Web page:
R.E.S.P.E.C.T my Will
NINE months after soul singer Aretha Franklin died, three Wills have been located at her home. After her family thought that she had died intestate (with no Will) this should have been a welcome discovery but it’s not as simple as that. We can learn three lessons from this scenario.
Firstly, two of the Wills that had been locked away were dated 2010 with another handwritten note was dated 2014. Usually a new Will revokes the previous Will but it is unlikely that the 2014 Will is valid under Michigan law as Ms Franklin’s wishes are not clearly set out with amendments and alterations taking precedence over clarity. Lesson one: Do not attempt to draft your own Will. Ask a professional to listen to your instructions and let them draft your wishes so that they are clear, concise and valid.
Secondly, the time that has lapsed between the death and the locating of the Wills means that people have already started to administer the estate and make decisions over the distribution of the $80 million estate. The combined information of the Wills has cast doubt on who should be administering the estate and how. Lesson two: don’t leave finding your Will or any other wishes to chance. You can either make sure your executors ( people that administer your Will) know that they are your executors and where your Will is located or use Certainty, the National Will Register, so that your Will is registered to a firm of solicitors and can be tracked down within hours.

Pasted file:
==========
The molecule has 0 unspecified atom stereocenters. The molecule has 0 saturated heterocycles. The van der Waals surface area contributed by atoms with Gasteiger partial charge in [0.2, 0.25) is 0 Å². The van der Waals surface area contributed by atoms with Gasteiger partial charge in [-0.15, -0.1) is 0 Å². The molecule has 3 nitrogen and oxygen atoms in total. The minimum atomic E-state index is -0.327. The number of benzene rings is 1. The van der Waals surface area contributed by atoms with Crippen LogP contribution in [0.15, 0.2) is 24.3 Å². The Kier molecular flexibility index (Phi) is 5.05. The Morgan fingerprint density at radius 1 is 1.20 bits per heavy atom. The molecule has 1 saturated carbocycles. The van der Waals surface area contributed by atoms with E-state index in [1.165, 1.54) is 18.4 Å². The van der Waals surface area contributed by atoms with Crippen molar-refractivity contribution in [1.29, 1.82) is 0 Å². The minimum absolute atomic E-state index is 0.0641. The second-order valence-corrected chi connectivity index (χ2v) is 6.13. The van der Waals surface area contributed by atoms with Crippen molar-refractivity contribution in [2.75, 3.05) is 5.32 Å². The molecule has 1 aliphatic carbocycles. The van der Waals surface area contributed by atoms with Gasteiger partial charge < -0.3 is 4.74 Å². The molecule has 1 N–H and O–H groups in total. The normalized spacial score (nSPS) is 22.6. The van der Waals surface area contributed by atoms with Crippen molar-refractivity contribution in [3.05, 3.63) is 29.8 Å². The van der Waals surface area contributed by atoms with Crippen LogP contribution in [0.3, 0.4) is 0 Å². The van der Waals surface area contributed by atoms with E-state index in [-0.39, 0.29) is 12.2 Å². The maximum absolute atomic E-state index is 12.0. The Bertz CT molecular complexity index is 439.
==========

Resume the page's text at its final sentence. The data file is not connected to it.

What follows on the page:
Thirdly, the discovery of the Wills has caused upset amongst Ms Frankin’s sons. Two of her sons are claiming that the 2014 is invalid but one son insists that it should be followed. Court cases are therefore being held which will not only be costly but will cause delay in the estate administration at an already sad and difficult time. Lesson three: Do try and avoid family feuds. Be clear about who you want to appoint as your executors and leave as much information as you can to assist them. Delays in the administration can sometimes lead to a decrease in the monetary value of assets which leads to tension and the estate may dwindle further due to the costs involved when beneficiaries cannot agree on what they should do with certain assets.
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